Your head will be swimming with all the possibilities at this point. Don’t worry, this is normal. Just enjoy the excitement of knowing the whole world is literally open to you and starting to realise exactly what you can do and who you can become on your gap year.
As you do this, you should start formulating a rough plan of where you want to go. Get a big map and pin it on your wall, then stick a load of pins in the places you must visit on your gap year or backpacking adventure. It doesn’t matter about the practicalities at this point, just get excited about the places that inspire you. If you need more inspiration at this point, these may help you.
By now you should have plenty of ideas in your head and your savings should be starting to pile up. Now is the time to start getting serious about that plan. Narrow down the rough route you have into something more practical. This is the point where your dreams start to coalesce into something more tangible. This is the point where your fantasies about travelling the world are about to become a reality!
A little bit more specific research is required here. Have a look at suggested route itineraries adventure travel companies have on their books, there are plenty of RTW routes and suggestions from travel and gap year companies such as STA travel or Intrepid. The major guide books also have plenty of suggestions or you can look at the destination guides on this site for some great inspiration. Go and speak to the experts, travel agents who specialise in backpacking or other backpackers on travel websites and forums who will be able to advise you on how to whittle your rough plan into something practical and reasonable.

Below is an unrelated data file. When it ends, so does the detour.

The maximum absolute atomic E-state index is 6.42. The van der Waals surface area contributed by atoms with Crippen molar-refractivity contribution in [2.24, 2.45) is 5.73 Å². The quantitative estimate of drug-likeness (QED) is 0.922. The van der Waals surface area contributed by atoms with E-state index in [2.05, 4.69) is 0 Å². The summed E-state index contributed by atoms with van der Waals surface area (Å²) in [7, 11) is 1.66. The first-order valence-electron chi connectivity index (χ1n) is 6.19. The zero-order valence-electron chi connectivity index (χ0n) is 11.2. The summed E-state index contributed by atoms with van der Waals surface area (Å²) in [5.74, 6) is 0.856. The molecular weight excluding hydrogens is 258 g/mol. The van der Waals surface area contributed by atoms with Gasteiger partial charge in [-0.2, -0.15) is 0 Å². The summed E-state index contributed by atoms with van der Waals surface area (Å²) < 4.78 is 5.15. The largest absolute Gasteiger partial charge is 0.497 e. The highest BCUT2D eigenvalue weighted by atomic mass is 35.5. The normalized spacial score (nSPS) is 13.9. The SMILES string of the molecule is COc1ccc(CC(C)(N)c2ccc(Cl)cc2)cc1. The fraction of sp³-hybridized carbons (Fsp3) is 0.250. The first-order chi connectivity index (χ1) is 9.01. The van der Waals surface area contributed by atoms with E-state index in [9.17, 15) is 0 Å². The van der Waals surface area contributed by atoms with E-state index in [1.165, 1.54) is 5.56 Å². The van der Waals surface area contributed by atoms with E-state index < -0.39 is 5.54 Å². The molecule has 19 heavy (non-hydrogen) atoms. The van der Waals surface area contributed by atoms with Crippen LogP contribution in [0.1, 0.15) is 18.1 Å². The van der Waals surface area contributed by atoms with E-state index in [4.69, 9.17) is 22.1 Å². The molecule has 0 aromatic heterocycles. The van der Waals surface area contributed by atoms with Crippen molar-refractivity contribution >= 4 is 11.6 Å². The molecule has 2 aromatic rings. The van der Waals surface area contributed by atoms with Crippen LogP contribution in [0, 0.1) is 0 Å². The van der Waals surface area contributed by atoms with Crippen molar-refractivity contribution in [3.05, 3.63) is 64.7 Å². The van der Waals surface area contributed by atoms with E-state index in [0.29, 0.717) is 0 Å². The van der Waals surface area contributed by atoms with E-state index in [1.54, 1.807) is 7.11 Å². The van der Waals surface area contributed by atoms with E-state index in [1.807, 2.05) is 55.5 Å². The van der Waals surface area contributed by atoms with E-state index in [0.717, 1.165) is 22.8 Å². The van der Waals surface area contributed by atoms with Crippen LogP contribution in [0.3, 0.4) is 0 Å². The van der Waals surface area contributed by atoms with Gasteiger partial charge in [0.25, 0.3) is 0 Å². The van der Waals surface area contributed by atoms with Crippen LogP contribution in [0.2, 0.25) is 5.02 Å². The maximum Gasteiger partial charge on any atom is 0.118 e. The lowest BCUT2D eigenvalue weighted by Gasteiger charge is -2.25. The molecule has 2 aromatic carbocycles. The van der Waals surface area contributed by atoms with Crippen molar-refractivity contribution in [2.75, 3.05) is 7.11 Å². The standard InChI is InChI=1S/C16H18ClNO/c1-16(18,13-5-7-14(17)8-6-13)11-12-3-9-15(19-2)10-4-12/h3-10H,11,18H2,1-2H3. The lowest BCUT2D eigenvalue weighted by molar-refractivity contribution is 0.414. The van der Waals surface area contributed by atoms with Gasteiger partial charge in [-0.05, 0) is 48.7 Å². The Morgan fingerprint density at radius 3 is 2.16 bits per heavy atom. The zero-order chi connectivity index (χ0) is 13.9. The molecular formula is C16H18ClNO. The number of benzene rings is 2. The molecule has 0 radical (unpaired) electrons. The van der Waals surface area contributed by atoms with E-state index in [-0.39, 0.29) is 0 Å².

When choosing where you want to go, resist the temptation to try and fit in too much in too little time. On average try to take at least one month to explore one country, more if it is a large area such as Brazil, India or Australia for example.
It is also a good idea to think in terms of regions in order to cut down on costs and transit times. The traditional RTW route may take in one country on every continent, but this isn’t necessarily the best option. Sometimes it is better to explore one region such as South East Asia, Europe or South America for six months or longer, then move on to the next region. Moving from Thailand to Vietnam, Laos or Malaysia is easier, less time consuming and a lot cheaper than jumping from Bangkok to another continent. This way you really get to explore the region and get a much better feel of the places you are visiting too.